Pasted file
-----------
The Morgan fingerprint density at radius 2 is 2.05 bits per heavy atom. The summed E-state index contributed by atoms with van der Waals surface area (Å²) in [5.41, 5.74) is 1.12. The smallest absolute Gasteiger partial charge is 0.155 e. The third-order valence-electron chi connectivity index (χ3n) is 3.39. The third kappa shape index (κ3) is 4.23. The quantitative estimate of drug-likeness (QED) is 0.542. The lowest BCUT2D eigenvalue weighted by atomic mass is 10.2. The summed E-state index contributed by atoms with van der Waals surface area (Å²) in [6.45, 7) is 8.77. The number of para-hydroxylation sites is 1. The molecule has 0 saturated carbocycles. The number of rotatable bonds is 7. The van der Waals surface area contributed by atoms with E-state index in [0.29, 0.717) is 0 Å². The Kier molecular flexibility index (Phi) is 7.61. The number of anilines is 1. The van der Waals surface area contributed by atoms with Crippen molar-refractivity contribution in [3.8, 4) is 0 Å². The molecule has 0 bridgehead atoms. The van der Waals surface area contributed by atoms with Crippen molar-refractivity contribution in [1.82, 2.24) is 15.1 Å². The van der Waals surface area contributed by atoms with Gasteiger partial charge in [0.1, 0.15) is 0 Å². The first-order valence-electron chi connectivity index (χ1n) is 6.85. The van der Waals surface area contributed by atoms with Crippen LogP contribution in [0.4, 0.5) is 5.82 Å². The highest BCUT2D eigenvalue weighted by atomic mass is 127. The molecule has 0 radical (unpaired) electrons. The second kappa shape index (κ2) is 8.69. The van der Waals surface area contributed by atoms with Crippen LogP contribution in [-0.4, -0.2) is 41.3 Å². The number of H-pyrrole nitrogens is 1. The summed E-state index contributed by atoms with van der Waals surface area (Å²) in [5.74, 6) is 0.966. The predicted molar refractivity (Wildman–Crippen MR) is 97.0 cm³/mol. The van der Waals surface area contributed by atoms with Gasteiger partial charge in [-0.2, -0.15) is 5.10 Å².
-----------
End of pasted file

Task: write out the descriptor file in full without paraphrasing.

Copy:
The Morgan fingerprint density at radius 2 is 2.05 bits per heavy atom. The summed E-state index contributed by atoms with van der Waals surface area (Å²) in [5.41, 5.74) is 1.12. The smallest absolute Gasteiger partial charge is 0.155 e. The third-order valence-electron chi connectivity index (χ3n) is 3.39. The third kappa shape index (κ3) is 4.23. The quantitative estimate of drug-likeness (QED) is 0.542. The lowest BCUT2D eigenvalue weighted by atomic mass is 10.2. The summed E-state index contributed by atoms with van der Waals surface area (Å²) in [6.45, 7) is 8.77. The number of para-hydroxylation sites is 1. The molecule has 0 saturated carbocycles. The number of rotatable bonds is 7. The van der Waals surface area contributed by atoms with E-state index in [0.29, 0.717) is 0 Å². The Kier molecular flexibility index (Phi) is 7.61. The number of anilines is 1. The van der Waals surface area contributed by atoms with Crippen molar-refractivity contribution in [3.8, 4) is 0 Å². The molecule has 0 bridgehead atoms. The van der Waals surface area contributed by atoms with Crippen molar-refractivity contribution in [1.82, 2.24) is 15.1 Å². The van der Waals surface area contributed by atoms with Gasteiger partial charge in [0.1, 0.15) is 0 Å². The first-order valence-electron chi connectivity index (χ1n) is 6.85. The van der Waals surface area contributed by atoms with Crippen LogP contribution in [0.4, 0.5) is 5.82 Å². The highest BCUT2D eigenvalue weighted by atomic mass is 127. The molecule has 0 radical (unpaired) electrons. The second kappa shape index (κ2) is 8.69. The van der Waals surface area contributed by atoms with Crippen LogP contribution in [-0.4, -0.2) is 41.3 Å². The number of H-pyrrole nitrogens is 1. The summed E-state index contributed by atoms with van der Waals surface area (Å²) in [5.74, 6) is 0.966. The predicted molar refractivity (Wildman–Crippen MR) is 97.0 cm³/mol. The van der Waals surface area contributed by atoms with Gasteiger partial charge in [-0.2, -0.15) is 5.10 Å².